Negative CO2 emissions in Fig. 1a come from contributions of energy-sector CCS and AFOLU sequestration (Fig. 1b). BECCS becomes increasingly important as the mitigation challenges become tougher. Carbon capture occurs in electricity generation and also in the production of ethanol, BTL-kerosene and BTL-diesel (Tagomori 2017; Tagomori et al. 2019), used to decarbonize the transport sector. CO2 capture in the fermentation phase of ethanol production is a result we have reported elsewhere (Herreras-Martínez et al. 2015; Koberle et al. 2015), an important mitigation option for Brazil (see Section 3.6). BECCS deployment in the 1p5deg and 2deg_dly scenarios reaches cumulative sequestration of around 2.2 Gt of CO2 by 2050.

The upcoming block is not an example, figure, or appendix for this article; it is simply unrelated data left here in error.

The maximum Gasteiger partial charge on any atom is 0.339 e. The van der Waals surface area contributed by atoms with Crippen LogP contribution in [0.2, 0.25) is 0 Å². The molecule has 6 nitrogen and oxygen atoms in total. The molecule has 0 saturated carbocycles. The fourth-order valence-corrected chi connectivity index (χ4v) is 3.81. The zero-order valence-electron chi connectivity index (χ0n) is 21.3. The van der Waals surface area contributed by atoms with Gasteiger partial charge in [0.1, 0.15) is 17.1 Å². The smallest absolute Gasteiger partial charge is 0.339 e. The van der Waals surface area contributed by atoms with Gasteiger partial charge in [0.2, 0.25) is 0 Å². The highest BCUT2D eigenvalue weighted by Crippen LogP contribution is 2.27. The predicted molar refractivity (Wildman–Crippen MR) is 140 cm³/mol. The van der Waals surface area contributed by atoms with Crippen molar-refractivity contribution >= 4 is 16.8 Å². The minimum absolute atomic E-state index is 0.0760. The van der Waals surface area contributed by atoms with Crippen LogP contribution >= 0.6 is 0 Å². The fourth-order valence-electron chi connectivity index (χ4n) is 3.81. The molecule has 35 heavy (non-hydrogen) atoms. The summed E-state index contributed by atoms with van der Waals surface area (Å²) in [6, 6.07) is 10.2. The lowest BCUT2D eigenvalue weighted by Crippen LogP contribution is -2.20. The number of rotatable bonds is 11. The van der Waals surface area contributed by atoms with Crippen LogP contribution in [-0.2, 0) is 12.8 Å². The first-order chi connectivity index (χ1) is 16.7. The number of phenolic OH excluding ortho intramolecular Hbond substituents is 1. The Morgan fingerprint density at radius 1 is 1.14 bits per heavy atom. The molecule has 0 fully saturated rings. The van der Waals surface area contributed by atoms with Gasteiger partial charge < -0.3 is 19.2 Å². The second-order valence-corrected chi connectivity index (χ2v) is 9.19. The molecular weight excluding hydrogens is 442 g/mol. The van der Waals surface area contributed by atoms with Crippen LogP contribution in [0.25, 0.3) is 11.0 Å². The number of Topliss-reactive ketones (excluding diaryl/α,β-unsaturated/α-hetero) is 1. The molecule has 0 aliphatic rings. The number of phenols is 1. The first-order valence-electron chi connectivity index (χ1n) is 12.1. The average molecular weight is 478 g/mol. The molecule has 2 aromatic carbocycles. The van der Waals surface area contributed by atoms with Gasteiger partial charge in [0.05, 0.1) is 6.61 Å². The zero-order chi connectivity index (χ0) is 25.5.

It must be said that negative emissions can be costly in energy and economic terms, and very clear governance protocols would need to be in place to account for sequestered CO2 (Gough et al. 2018; Peters and Geden 2017). Although CCS costs are currently high, they are projected to fall in the medium- to long-term (Budinis et al. 2018). In addition, carboduct networks would need to be built to carry captured CO2 to injection sites, adding to the governance issues surrounding CCS (Merschmann et al. 2016; Tagomori et al. 2018). Policies to support and regulate CCS in Brazil are lacking (da Costa 2014).

3.3 Land use and land use change